Almost a decade ago, GitHub was created as a place for developers to work together on code. Now, millions of people around the world use our platform to build businesses, learn from each other, and create tools we’ll use for decades to come. Together, you’ve shown that some of the most inventive, impactful things happen when curious and creative people have a space to work together.
Today, at GitHub Universe, we shared plans to build on our ten years of experience and 1.5 billion commits. We’ve taken the first step toward using the world’s largest collection of open source data to improve the way we collaborate with these new experiences.
There are millions of open source projects on GitHub. If you build software, your code likely depends on at least one of those projects. Now, our data can help you manage increasingly complex dependencies and keep your code safer as you work on connected projects—even for private repositories.
Security alerts (coming soon)
Soon, your dependency graph will be able to track when dependencies are associated with public security vulnerabilities. We’ll notify people who have access when we detect a vulnerability, and in some cases, suggest a known security fix from the GitHub community.
Security alerts are the first in what we hope will be a robust collection of tools to keep your code safe, and we need people who build on our APIs to help us make them even better—and to keep security data current for the community. We can’t wait to see what you can do!
With more than 25 million active repositories on GitHub, there are new ways to get involved in projects and communities every day. We have two improved experiences that will help you find the ones you’re interested in.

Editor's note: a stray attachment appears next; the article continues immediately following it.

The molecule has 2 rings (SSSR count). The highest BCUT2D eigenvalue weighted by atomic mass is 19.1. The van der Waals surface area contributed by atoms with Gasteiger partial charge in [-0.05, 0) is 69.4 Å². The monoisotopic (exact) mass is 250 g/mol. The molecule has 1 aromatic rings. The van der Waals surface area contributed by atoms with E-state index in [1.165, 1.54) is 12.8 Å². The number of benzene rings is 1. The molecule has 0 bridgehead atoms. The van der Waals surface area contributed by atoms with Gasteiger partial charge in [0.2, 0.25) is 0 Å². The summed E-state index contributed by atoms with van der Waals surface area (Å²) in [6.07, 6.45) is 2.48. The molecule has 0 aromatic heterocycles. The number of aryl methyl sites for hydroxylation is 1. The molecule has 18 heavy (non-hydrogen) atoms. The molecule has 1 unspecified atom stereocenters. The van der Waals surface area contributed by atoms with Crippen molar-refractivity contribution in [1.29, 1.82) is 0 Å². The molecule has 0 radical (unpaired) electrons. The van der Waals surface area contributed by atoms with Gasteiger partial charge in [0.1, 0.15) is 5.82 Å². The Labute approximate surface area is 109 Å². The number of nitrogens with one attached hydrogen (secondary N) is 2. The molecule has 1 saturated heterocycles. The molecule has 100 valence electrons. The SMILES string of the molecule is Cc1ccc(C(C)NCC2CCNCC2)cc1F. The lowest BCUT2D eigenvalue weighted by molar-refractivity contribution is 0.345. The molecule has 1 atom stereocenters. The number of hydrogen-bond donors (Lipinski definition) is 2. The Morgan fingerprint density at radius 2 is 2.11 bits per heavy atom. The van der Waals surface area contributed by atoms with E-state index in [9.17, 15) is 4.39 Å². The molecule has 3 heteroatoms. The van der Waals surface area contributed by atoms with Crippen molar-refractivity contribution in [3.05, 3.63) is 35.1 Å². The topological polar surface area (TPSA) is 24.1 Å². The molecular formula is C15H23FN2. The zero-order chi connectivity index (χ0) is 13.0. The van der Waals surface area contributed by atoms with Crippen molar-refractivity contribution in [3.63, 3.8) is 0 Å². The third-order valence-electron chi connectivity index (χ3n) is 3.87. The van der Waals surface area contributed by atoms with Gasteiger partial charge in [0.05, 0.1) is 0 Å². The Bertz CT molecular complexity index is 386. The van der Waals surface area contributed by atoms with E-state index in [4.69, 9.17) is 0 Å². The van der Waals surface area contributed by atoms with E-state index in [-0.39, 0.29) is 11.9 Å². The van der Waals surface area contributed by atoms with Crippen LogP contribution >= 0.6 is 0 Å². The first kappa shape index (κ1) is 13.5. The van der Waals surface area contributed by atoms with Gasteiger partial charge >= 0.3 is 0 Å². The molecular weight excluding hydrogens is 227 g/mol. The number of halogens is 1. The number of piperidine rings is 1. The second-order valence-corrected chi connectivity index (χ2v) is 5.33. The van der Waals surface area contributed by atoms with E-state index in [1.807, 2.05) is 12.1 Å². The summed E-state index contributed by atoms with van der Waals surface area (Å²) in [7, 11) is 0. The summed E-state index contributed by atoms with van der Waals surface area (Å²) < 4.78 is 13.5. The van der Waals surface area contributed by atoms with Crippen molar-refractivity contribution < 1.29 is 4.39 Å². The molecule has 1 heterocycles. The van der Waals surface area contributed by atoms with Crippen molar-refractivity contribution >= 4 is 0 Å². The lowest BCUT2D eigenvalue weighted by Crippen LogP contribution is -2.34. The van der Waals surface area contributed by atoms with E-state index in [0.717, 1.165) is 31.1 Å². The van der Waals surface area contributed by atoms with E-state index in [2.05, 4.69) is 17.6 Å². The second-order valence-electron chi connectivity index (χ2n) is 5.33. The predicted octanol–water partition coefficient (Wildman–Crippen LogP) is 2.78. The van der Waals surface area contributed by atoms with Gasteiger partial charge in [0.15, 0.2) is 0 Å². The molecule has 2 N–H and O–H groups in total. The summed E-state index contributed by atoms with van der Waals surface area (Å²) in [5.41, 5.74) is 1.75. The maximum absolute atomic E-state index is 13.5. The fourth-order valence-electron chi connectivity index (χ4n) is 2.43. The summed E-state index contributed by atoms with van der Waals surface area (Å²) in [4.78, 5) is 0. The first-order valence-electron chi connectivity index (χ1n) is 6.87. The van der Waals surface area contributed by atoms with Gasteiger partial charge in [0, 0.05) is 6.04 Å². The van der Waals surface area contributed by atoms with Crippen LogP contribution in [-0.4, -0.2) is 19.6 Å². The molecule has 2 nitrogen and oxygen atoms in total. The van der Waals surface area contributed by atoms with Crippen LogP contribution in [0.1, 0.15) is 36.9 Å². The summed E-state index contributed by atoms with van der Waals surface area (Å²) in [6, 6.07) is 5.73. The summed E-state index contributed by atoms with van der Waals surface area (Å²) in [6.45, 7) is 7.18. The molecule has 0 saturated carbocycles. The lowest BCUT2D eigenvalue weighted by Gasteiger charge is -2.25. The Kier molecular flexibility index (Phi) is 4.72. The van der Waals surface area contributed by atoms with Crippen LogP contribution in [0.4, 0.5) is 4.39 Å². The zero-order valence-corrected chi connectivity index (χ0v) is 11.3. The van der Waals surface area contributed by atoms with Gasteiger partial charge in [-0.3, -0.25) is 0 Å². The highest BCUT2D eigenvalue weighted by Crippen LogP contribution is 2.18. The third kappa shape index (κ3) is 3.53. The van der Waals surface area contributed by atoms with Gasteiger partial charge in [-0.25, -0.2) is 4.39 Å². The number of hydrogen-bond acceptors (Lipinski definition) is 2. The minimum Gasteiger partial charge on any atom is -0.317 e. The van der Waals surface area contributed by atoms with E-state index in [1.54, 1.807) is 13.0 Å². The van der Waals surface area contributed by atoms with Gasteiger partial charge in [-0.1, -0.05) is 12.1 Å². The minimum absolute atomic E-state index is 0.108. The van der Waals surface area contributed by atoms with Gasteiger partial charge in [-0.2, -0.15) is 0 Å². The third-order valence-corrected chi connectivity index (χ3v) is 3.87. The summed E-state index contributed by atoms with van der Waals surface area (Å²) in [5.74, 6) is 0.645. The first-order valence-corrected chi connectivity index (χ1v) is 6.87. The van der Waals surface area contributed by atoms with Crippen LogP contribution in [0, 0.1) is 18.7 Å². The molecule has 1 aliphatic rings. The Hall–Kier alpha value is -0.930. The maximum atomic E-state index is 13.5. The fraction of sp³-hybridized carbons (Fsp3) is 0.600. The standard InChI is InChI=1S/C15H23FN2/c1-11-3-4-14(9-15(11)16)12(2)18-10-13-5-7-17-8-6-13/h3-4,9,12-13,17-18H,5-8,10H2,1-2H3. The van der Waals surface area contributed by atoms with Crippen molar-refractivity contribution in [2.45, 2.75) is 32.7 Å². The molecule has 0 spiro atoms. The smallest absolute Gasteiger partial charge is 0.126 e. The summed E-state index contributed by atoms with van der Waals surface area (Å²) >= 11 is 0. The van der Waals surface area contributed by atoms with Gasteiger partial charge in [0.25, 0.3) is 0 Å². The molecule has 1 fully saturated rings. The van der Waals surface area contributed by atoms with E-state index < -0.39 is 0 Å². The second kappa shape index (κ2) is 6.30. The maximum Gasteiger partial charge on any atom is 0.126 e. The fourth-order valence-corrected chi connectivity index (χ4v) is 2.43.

Your updated news feed connects you with opportunities to explore and expand your corner of GitHub like never before.
Behind the new “Discover repositories” feed on your dashboard, you’ll see recommendations for open source projects to explore. These recommendations are tailored to you based on people you follow, repositories you star, and what’s popular on GitHub.
You’re in control of the recommendations you see: Want to contribute to more Python projects? Star projects like Django or pandas, follow their maintainers, and you’ll find similar projects in your feed. You can also dismiss any updates you’re not interested in, and you’ll see less like those in the future. The “Browse activity” feed in your dashboard will continue to bring you the latest updates directly from repositories you watch and people you follow.
We’ve completely redesigned the Explore experience to connect you with curated collections, topics, and resources from GitHub contributors around the world.
Collections are hand-picked resources from the GitHub universe and beyond. Browse collections to learn about ideas that interest you, like machine learning or game development, and find repositories and organizations that help you dig deeper.
Topic pages help you find projects related to technologies, languages, frameworks, or platforms—thanks to the GitHub community’s topic tags. Use topic pages to find all Android or CSS projects for example, and suggest edits to topic pages in our public repository.
We’re also introducing Premium Support for GitHub Enterprise, and we’ll be introducing a new Community Forum, Marketplace trial program, and team discussion tool soon.
These experiences are a first step in using insights to complement your workflow, but there’s so much more to come. With a little help from GitHub data, we hope to help you find work you’re interested in, write better code, fix bugs faster, and make your GitHub experience totally unique to you.
We can’t wait to get building, and more importantly, see what you build when you have all of the right tools and people behind you.
Today’s launches wouldn’t be possible without all of your work on open source projects over the last decade. The future of GitHub is in the hundreds of millions of commits you’ve already made. Thanks for everything you’ve contributed so far.
Want to see all of the work you’ve been a part of? See our community’s year in data: